Red means danger, dire straits and loss, right? If you’re from most parts of the world, especially the western world, this is true. Of course, if you’re from these parts of the world, you’ll also perceive green as a sign of prosperity, growth and go-ahead.
And this perception is perfectly okay – unless you’re a financial journalist, that is – or of Asian descent. See, it is exactly this inherent perception of colour which has had the world’s news desks a bit confused in the last few weeks.
The problem lies in the reporting on China’s stock market ‘turmoil’. Because, if you’re from the communist superpower of China (or even from their neighbours, Japan), you would know that red is an auspicious colour. Indeed, in this country – red means go, good and go ahead. Of course, it is only natural that China would use this colour to indicate that stocks are up. Something which most journalists have had a right little facepalm over.
News desks may be blaming their marketing teams for the overuse of stock images with stock exchange bulletin boards littered in red. Or layout artists choosing imagery with alarming downward slanting red lines. But unfortunately reporting giants like the Nasdaq.com, Wall Street Journal, Forbes and Marketwatch should know better than to include phrases like ‘sea of red’, ‘seeing red’ and ‘raising red flags’ in their reporting – especially since they report on a global economy.
Does this mean China’s economy isn’t slowing down?
No, unfortunately China’s economy has slowed down – which affects markets and exchange rates everywhere. And this has had a dire impact on the value of the Rand. Of course, if you were planning a trip home to South Africa, the weakened Rand will mean a cheaper trip if you’re paying in dollars or pounds – but this does not bode well if you’re on the other end of the scope trying to exchange your hard-earned Rands offshore.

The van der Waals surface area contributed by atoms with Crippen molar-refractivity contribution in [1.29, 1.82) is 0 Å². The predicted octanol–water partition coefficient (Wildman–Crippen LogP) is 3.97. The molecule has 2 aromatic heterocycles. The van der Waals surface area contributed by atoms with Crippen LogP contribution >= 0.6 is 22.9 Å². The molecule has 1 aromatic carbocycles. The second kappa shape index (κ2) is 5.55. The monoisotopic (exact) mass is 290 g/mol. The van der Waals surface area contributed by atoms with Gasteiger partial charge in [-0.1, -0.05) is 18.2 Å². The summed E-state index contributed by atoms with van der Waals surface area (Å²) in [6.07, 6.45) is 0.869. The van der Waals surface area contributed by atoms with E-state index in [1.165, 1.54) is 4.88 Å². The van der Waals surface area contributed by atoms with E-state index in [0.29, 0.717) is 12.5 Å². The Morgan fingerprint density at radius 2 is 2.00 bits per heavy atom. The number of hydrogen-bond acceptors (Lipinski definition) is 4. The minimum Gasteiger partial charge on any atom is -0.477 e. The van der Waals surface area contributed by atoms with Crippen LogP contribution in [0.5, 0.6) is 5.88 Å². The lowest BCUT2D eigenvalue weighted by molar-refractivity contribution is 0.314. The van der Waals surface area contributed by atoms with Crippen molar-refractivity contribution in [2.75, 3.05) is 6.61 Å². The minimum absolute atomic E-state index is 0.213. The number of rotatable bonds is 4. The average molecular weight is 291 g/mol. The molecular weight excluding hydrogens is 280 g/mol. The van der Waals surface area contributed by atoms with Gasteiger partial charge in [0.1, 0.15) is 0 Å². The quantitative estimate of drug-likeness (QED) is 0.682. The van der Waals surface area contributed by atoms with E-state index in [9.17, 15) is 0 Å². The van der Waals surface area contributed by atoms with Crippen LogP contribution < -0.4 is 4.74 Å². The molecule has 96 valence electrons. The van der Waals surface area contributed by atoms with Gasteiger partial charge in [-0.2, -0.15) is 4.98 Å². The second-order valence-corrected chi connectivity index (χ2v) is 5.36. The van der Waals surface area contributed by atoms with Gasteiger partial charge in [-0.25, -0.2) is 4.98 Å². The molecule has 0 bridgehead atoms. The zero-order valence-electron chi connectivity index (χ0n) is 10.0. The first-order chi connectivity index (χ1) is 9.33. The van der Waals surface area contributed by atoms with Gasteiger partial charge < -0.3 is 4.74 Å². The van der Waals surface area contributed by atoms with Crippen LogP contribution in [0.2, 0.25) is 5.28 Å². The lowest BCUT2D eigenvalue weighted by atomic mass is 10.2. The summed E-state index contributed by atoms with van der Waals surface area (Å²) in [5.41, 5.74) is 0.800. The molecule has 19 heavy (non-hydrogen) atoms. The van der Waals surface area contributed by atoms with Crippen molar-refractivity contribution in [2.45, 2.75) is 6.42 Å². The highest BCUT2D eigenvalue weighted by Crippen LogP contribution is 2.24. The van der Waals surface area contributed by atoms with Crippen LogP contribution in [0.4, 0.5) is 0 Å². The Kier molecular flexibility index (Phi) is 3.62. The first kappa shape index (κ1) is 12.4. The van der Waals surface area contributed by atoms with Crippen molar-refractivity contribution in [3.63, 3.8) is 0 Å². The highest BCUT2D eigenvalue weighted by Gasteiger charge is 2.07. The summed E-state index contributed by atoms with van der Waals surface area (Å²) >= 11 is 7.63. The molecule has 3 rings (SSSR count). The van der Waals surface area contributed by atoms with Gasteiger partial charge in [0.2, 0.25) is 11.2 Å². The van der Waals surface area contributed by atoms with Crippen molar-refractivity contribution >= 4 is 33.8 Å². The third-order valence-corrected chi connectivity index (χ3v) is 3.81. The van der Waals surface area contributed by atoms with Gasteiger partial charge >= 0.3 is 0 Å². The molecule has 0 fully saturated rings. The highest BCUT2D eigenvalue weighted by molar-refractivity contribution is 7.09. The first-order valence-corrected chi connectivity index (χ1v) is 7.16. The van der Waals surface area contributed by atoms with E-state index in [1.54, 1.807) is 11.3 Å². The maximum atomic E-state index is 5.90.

One of South Africa’s greatest problems is the fact that China remains our top trading partner – which means that a slowdown in the Chinese economy affects us directly. Of course, a global economic crisis (which we’re luckily not at yet), also places focus on South Africa’s unstable national power grid and labour unrest (especially in the mining sector) and slow domestic growth – factors that don’t make investors smile much.
So what’s happening in China anyway?
Well the Chinese economy has actually been slowing since 2014. But the rapid devaluation of the Yuan was not something economists had predicted – at least not to this extent, though China has apparently been expecting an economic crash for a while. Unfortunately the second biggest superpower in the world has seen a decline in both imports (raw materials) and exports (finished goods). The country has also been cutting interest rates in an effort to stimulate the economy, which has not worked thus far. As a result, policymakers decided to devalue the Chinese currency – something which has been likened to a ‘nationwide sale’ by some economists. The hope is that a cheaper currency would ‘make more sales’.
Of course there’s another problem – just like the west’s persistent error of misapplying the colour red when reporting on the Chinese economy- we are, unfortunately, rather uninformed when it comes to anything to do with China. As a communist nation, much of the Chinese economic statistics are ‘manufactured’, and a lot of what we know is based on a game of ‘telefoontjie’ played with data from places like Singapore and Hong Kong who share strong economic ties with China. Media regulation by the political system means that everyone’s just guessing most of the time. Not something which economists like to admit.
But China’s greatest problems seem to be the unsustainable investment levels as well as its focus on production instead of consumption. You see, for growing economies, investment is good. But richer countries will inevitably see investment slowdown. Something which has not been happening in China – in fact, investment has accelerated over the years, which is a recipe for poor investment yields. The other part of a sustainable economy is a shift to a consumption-based growth model – which means less people employed in factories and building infrastructure, and more people employed in service delivery positions. Of course, though this has been part of China’s official policy for some years, it’s something that’s yet to be embraced.
What will the future hold?
Unfortunately, it’s not yet clear whether the Chinese reform will save its economy, nor is it clear whether this slowdown will lead to a recession (a further slump into ‘the green’). But it’s clear that South Africa will need to pull up our financial socks if we’re to get out of our own currency slump and build a competitive economy.
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